Reform strategies for Defence

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Text here..what do we mean by strategy?



A narrow focus is self-explanatory: picking just one or just a few changes, on the grounds that such targeted efforts are more likely to succeed than a broader change effort.

There are several very different contexts where this may be the best strategy:

  1. Major blocking barrier.Sometimes there is a major problem which is blocking almost all reform efforts. One such example is where individual services (army, navy, air) have such extensive autonomy that they are run like autonomous fiefdoms. In such a situation, only marginal change may be possible until the power of the individual service chiefs is fought and curtailed. One such example was in Colombia in 2005-2010, which is discussed elsewhere; see here.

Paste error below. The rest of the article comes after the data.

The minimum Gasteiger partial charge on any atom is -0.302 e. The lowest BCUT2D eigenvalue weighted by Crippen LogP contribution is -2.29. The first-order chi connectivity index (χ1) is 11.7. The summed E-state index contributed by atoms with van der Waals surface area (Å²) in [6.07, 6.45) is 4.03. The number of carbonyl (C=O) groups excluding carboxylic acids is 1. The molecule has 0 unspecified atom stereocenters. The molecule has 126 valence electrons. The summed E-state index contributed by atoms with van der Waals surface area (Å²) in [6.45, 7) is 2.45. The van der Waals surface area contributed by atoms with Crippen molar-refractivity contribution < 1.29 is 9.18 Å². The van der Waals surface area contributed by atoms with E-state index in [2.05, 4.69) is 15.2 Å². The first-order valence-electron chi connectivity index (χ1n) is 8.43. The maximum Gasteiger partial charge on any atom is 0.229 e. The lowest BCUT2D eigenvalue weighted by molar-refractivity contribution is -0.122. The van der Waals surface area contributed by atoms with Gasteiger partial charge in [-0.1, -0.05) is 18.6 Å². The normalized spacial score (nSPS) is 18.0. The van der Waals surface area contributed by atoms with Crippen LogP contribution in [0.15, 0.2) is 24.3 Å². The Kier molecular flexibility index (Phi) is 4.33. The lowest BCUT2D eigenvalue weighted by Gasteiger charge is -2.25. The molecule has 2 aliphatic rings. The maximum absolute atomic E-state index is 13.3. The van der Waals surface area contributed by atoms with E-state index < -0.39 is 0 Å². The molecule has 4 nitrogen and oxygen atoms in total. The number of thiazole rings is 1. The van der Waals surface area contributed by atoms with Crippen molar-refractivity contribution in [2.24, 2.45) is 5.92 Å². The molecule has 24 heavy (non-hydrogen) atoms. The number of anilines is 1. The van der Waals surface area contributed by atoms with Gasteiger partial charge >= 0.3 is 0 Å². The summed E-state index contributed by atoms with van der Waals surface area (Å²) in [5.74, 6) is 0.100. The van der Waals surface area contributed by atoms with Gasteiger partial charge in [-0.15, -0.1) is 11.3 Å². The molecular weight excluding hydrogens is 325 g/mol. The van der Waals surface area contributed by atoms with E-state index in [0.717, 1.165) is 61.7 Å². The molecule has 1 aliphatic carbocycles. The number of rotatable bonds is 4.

2. Extensive corruption.When corruption is so deeply embedded in the ministry/military that no significant anti-corruption initiative has a chance of getting underway. In this situation, reformers need to seek out smaller entry points through which improvements against corruption can be made without threatening the established order. They will be placing faith in a strategy of ‘little by little’. This might gradually gain support, or support in certain areas or functions. Alternatively, it might help to prepare the ministry/military for when circumstances change, and larger reforms become possible. One such example was reform in the MOD/military in Ukraine around 2010, discussed elsewhere (see here).
  3. One or two over-riding corruption risks.For example, in Poland, the most significant abuse was in procurement of national defence equipment services. The MOD leadership felt that they would gain increased credibility to the overall plan by showing that they could first tackle and solve this particular problem before embarking on others: see the example of Poland’s Ministry of National Defence, here.